BRISTOL (Web Desk) – The Bristol Old Vic theatre is marking its 250th anniversary, the BBC reported on Monday.
The historic playhouse, which opened on 30 May 1766, is the oldest continuously working theater in the English-speaking world.
As part of the anniversary celebrations, an 18th Century “thunder run”, which recreates the sound of thunder above the auditorium, was recently restored. It will be used for the first time since 1942 in a production of King Lear next month.
Some of the UK’s most famous and best-loved actors learned their trade at the Bristol Old Vic.
Graduates of the famous Bristol Old Vic Theatre School include Sir Patrick Stewart, Jeremy Irons, Miranda Richardson, Daniel Day Lewis, Patricia Routledge, Tim Pigott-Smith, Pete Postlethwaite, Mark Strong, Brian Blessed, Olivia Colman, Gene Wilder, Amanda Redman and Naomie Harris.
Bristol Old Vic features a Grade I listed auditorium which has recently been restored.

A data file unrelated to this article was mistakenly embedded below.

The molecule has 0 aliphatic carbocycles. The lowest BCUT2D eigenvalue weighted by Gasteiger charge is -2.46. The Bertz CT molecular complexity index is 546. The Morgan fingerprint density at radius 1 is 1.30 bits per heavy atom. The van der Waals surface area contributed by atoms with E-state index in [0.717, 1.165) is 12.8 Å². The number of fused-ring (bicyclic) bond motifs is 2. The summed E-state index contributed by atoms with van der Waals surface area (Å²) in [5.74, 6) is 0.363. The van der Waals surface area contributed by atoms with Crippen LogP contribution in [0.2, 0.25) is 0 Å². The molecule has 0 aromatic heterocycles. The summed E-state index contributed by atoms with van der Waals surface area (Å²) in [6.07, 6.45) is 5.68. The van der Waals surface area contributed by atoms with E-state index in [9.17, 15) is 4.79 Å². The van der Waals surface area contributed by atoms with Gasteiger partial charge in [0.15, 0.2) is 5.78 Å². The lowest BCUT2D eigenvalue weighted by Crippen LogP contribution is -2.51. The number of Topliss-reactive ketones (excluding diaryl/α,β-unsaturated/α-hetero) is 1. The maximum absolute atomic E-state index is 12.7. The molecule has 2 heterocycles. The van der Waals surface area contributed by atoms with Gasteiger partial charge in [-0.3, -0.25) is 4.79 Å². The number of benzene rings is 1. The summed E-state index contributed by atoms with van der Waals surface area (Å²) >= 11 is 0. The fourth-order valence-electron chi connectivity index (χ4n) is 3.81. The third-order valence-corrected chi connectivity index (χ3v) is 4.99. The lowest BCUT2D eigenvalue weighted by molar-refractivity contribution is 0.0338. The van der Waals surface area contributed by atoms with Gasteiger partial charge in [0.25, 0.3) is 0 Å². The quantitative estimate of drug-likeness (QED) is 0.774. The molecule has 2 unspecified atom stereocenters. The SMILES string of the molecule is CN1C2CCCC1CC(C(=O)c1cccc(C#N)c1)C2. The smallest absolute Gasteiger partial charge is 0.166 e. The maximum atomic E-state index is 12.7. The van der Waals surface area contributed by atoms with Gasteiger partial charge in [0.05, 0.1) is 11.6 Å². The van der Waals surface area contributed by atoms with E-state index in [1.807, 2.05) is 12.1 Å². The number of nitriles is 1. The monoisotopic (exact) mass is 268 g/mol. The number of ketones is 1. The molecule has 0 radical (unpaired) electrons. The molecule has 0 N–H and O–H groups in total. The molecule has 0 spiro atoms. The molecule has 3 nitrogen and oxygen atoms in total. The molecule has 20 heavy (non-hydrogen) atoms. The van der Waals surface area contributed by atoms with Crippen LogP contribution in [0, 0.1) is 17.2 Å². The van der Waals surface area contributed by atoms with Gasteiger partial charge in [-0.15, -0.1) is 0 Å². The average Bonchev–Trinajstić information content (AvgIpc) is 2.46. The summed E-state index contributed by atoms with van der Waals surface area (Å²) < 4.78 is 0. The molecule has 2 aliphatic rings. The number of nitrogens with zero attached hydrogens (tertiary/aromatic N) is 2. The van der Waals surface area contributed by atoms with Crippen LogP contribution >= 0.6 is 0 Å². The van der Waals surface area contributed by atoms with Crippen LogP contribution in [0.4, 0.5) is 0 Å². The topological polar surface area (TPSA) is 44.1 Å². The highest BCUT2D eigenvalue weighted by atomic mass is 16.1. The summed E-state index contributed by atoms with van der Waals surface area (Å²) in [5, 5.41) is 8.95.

Although not a student at the theatre, Peter O’Toole began his stage career there and has described it as “the loveliest theatre in the world”.
Daniel Day Lewis called it “the most beautiful theater in England.”
The old playhouse is supposedly haunted. People have reported seeing the ghost of Sarah M’Cready, the theatre manager who worked there 180 years ago, although some say it is in fact the spirit of 18th Century actress Sarah Siddons.
The spirit of a former scenery painter called Richard, who died in an accident in the 1950s, is also said to sometimes move objects around.
The theater was originally built without Royal permission and was therefore technically illegal, so it had to disguise plays as musical concerts and hide its entrance from public sight.
It finally got a royal assent in 1778, when it became the Theatre Royal.
It became the Bristol Old Vic in 1946 when a company of actors from London’s Old Vic was sent there to perform.
To mark the 250th anniversary new silver tickets have been minted. Each one has been sold for £50,000 to help raise funds for the theater’s redevelopment.
The theater has survived for two and a half centuries despite almost being closed on several occasions.
During World War Two much of ancient Bristol was destroyed, but the theater sustained only slight damage.